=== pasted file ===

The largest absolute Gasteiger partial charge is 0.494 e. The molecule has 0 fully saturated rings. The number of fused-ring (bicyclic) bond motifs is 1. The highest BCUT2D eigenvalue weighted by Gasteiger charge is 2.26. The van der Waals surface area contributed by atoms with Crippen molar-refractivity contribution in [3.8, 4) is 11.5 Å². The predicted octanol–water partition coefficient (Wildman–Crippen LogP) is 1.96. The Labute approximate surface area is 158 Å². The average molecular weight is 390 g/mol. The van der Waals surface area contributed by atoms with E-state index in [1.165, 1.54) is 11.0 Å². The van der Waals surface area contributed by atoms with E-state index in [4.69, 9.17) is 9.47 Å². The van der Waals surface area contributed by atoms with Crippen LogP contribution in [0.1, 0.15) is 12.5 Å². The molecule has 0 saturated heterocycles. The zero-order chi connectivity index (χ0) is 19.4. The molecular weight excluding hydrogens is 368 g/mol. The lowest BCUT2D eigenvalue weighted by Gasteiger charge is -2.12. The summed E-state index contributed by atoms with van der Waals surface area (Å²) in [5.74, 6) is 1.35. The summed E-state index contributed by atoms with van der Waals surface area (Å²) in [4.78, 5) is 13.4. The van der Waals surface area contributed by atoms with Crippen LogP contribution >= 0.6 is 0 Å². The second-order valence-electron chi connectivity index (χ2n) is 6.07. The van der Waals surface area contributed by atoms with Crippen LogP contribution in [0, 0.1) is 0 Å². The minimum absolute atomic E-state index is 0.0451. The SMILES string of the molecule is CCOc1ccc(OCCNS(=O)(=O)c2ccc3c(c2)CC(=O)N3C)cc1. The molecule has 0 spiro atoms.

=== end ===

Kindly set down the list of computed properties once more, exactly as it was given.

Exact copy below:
The largest absolute Gasteiger partial charge is 0.494 e. The molecule has 0 fully saturated rings. The number of fused-ring (bicyclic) bond motifs is 1. The highest BCUT2D eigenvalue weighted by Gasteiger charge is 2.26. The van der Waals surface area contributed by atoms with Crippen molar-refractivity contribution in [3.8, 4) is 11.5 Å². The predicted octanol–water partition coefficient (Wildman–Crippen LogP) is 1.96. The Labute approximate surface area is 158 Å². The average molecular weight is 390 g/mol. The van der Waals surface area contributed by atoms with E-state index in [1.165, 1.54) is 11.0 Å². The van der Waals surface area contributed by atoms with E-state index in [4.69, 9.17) is 9.47 Å². The van der Waals surface area contributed by atoms with Crippen LogP contribution in [0.1, 0.15) is 12.5 Å². The molecule has 0 saturated heterocycles. The zero-order chi connectivity index (χ0) is 19.4. The molecular weight excluding hydrogens is 368 g/mol. The lowest BCUT2D eigenvalue weighted by Gasteiger charge is -2.12. The summed E-state index contributed by atoms with van der Waals surface area (Å²) in [5.74, 6) is 1.35. The summed E-state index contributed by atoms with van der Waals surface area (Å²) in [4.78, 5) is 13.4. The van der Waals surface area contributed by atoms with Crippen LogP contribution >= 0.6 is 0 Å². The second-order valence-electron chi connectivity index (χ2n) is 6.07. The van der Waals surface area contributed by atoms with Crippen LogP contribution in [0, 0.1) is 0 Å². The minimum absolute atomic E-state index is 0.0451. The SMILES string of the molecule is CCOc1ccc(OCCNS(=O)(=O)c2ccc3c(c2)CC(=O)N3C)cc1. The molecule has 0 spiro atoms.